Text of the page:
The bottom line is that despite cheap assets valuation, we are getting cautious on Turkish equity and pared our holdings significantly due to the lira risk. We will enter the market once the reserves issue is improving and speculative attack on the lira abates, or the after the lira corrected. Another alternative is to hedge long Turkish equity position by shorting the lira against the dollar.

We will monitor the central bank policy carefully, as their intervention in propping up the lira is draining their reserves and unsustainable. Should the central bank forego this policy, the lira may weaken. However, should they turn hawkish and rise the rate to counter inflationary pressure and attack on the lira, the domestic economy will got hurt, which may also weaken Turkish asset prices. A tricky balancing act indeed.

Copyright © 2020, Putamen Capital. All rights reserved.

The information, recommendations, analysis and research materials presented in this document are provided for information purposes only and should not be considered or used as an offer or solicitation to sell or buy financial securities or other financial instruments or products, nor to constitute any advice or recommendation with respect to such securities, financial instruments or products. The text, images and other materials contained or displayed on any Putamen Capital products, services, reports, emails or website are proprietary to Putamen Capital and should not be circulated without the expressed authorization of Putamen Capital. Any use of graphs, text or other material from this report by the recipient must acknowledge Putamen Capital as the source and requires advance authorization. Putamen Capital relies on a variety of data providers for economic and financial market information. The data used, or referred to, in this report are judged to be reliable, but Putamen Capital cannot be held responsible for the accuracy of data used herein.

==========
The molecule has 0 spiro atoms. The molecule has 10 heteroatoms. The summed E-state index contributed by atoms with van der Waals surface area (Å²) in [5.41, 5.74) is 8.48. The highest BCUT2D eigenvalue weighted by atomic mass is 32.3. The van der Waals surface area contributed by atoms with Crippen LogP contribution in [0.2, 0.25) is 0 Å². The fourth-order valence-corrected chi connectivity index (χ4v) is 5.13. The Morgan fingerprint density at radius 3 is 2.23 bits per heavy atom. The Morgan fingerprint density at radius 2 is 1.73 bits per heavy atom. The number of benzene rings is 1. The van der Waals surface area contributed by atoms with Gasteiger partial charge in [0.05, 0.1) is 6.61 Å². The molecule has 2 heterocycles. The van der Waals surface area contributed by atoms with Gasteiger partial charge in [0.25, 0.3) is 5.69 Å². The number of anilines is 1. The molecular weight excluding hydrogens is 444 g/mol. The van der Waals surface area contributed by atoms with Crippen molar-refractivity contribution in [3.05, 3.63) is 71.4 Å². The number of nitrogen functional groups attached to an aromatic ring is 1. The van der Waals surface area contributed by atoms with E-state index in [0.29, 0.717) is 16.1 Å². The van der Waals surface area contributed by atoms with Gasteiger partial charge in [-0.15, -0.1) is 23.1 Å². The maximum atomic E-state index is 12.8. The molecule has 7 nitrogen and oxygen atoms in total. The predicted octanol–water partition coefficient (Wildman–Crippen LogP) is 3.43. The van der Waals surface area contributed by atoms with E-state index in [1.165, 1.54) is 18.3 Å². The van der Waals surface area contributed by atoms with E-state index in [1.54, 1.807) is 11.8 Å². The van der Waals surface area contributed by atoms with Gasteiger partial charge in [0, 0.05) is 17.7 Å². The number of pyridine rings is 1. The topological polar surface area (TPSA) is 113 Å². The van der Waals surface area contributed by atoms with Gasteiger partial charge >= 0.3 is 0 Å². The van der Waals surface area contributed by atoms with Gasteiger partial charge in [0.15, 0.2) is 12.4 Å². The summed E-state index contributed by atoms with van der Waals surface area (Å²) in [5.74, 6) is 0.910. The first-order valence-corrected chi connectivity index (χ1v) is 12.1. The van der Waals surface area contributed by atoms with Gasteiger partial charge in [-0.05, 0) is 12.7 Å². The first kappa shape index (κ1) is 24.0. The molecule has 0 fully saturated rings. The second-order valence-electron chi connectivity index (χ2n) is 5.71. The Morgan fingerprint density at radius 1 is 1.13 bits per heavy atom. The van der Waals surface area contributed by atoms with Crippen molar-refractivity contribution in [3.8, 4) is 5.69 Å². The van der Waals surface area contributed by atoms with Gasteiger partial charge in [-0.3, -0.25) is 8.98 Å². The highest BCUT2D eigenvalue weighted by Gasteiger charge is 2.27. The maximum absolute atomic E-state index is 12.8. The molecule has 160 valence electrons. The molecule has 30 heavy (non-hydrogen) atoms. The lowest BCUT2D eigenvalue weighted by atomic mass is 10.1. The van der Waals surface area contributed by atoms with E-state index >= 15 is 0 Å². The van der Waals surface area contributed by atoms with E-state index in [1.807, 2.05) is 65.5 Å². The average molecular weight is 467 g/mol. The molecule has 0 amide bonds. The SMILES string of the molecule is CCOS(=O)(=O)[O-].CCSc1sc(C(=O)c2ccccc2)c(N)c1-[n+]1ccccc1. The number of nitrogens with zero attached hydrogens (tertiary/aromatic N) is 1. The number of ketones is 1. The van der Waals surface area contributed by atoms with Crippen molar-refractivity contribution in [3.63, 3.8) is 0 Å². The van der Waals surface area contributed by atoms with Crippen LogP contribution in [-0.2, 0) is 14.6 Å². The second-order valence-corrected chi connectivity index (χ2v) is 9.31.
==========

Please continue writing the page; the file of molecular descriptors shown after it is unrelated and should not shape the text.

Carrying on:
Published by Journeyman

A global macro analyst with over four years experience in the financial market, the author began his career as an equity analyst before transitioning to macro research focusing on Emerging Markets at a well-known independent research firm. He read voraciously, spending most of his free time following The Economist magazine and reading topics on finance and self-improvement. When off duty, he works part-time for Getty Images, taking pictures from all over the globe. To date, he has over 1200 pictures over 35 countries being sold through the company.